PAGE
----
On a Monday in late March, Karren Smith was caring for her 6-year-old grandson when she started feeling a heaviness in her chest. At first, she brushed it off, thinking it was heartburn, but the feeling persisted so she took some aspirin.
Then she started feeling tingling in her left arm and soreness in her jaw. Given her family history of heart disease, she realized she needed to go to Mayo Clinic Health System in New Richland, Minnesota, just a few blocks from her home.
"I wasn't alarmed or scared, but was more worried for my grandson because he had to come with me," Karren says. "I had to stay calm for him."
When she arrived at the clinic, Karren told the staff what she suspected and they sprang into action.
"They were quick and knew exactly what to do," Karren says.
The staff took her vitals and performed an electrocardiogram, also known as an ECG or EKG, which revealed that she was experiencing a heart attack, or myocardial infarction.
Wendy Trihus, nurse practitioner, was the primary care provider in the clinic that day.
"Typically when someone walks in with chest pain, which happens a couple of times a year, it's heartburn, anxiety or muscle strain. It's not usually a heart attack in process," Wendy says.
Staff had a plan in place for this situation. However, because it's so rare to treat heart attack patients in the clinic, not all the needed emergency medications or equipment were available.
"That's why it was so important to move her quickly to a larger facility," Wendy says.
In Karren's case, the larger facility was Mayo Clinic Health System in Mankato, just 45 minutes away. The staff coordinated an ambulance to transport Karren to Mankato and transmitted to the team at the hospital all the information they had collected.
In Mankato, Ripu Singh, M.D., a cardiologist, and his team were waiting for Karren. From the ECG, Dr. Singh could see that Karren's heart attack was caused by a blockage in the coronary artery, which originates from the right side of the heart. Dr. Singh used specialized catheters inserted into an artery in Karren's right wrist to open the blocked artery and insert three stents.
Dr. Singh says Karren had several factors working in her favor for a good outcome. She didn't have many chronic conditions, and the rapid diagnosis and transfer by the New Richland team ensured that little time passed between the initial medical contact and putting in the stents.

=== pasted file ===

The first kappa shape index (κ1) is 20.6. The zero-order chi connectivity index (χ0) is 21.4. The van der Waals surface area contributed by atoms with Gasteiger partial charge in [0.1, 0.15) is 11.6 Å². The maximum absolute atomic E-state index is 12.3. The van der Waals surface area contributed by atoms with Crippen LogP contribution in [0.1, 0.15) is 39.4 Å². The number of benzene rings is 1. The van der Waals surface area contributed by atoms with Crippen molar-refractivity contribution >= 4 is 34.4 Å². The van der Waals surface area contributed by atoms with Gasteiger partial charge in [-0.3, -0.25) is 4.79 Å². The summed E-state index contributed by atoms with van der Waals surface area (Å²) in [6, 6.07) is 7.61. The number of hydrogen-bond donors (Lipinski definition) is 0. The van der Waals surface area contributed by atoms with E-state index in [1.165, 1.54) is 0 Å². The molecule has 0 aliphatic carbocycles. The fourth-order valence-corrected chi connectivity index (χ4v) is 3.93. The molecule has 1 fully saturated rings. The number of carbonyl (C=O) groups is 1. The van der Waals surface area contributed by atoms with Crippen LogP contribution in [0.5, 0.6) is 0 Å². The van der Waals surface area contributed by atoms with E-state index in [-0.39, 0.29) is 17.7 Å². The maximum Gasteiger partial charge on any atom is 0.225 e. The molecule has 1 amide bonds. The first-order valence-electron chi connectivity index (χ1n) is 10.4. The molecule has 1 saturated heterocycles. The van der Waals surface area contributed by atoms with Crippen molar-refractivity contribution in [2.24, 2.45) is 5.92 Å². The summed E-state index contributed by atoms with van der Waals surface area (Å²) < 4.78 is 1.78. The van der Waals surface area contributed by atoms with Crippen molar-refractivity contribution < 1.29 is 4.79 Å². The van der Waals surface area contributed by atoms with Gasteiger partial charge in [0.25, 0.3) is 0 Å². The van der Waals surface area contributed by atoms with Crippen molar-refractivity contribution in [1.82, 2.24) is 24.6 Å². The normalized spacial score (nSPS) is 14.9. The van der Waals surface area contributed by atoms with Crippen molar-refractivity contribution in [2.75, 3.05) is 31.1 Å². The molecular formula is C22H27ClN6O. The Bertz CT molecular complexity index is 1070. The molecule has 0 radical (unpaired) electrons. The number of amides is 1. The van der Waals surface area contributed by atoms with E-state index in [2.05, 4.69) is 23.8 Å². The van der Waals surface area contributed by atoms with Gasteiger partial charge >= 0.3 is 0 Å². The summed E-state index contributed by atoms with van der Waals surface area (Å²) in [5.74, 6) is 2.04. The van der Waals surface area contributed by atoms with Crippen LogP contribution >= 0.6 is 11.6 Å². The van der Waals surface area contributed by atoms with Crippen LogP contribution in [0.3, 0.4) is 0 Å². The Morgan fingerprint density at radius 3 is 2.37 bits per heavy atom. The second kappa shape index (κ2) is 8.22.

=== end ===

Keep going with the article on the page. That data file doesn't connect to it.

"Time is of the essence. Delays at any stage can lead to heart damage," Dr. Singh says. "The sooner you can open a blocked artery, the less heart muscle dies. You really want to return blood flow within a 90-minute window."
Karren stayed in the hospital for 72 hours while the care team monitored her recovery and ensured her vitals and heart function were returning to normal.
"They were fantastic," Karren says, "I'd never seen Dr. Singh as a patient or even met him before this, but he did a great job."
Three months after her heart attack, Karren says she's feeling well and has returned to her normal activities, including taking care of her grandchildren. However, she does eat healthier and avoids excess salt. She also is on heart medications prescribed by her care team.
After caring for Karren, staff at New Richland held a debriefing to talk about their existing plan for caring for someone experiencing a heart attack, how their experience with Karren went and what they could do differently if the situation arises in the future. Overall, they were pleased with how they served the needs of their patient but did make some small tweaks, such as putting a clock in the room where they do ECGs so they can track giving medications and document events.
"We stuck with the plan, stayed calm, helped keep the patient calm and worked like a team, not only among ourselves, but also coordinated with all the teams along the way," Wendy says.
Heart disease is the No. 1 killer of women in the U.S., and according to the American Heart Association, 64% of women who die suddenly of heart disease had no previous symptoms. So it's crucial to for women to know about heart disease and heart attacks.
"Women get busy and don't take time for themselves, which often means they're not exercising as much as they should," Dr. Singh says. "For both women and men, if you're exercising, you may experience symptoms sooner, which can lead to treatment before you have a heart attack."
Sharing what she learned from her experience, Karren says, "Know your body. Listen to what it's telling you. Don't just assume it will go away. Get it checked out. And if it's nothing, great. But it might not be 'nothing.'"
This article originally appeared on the Mayo Clinic Health System blog.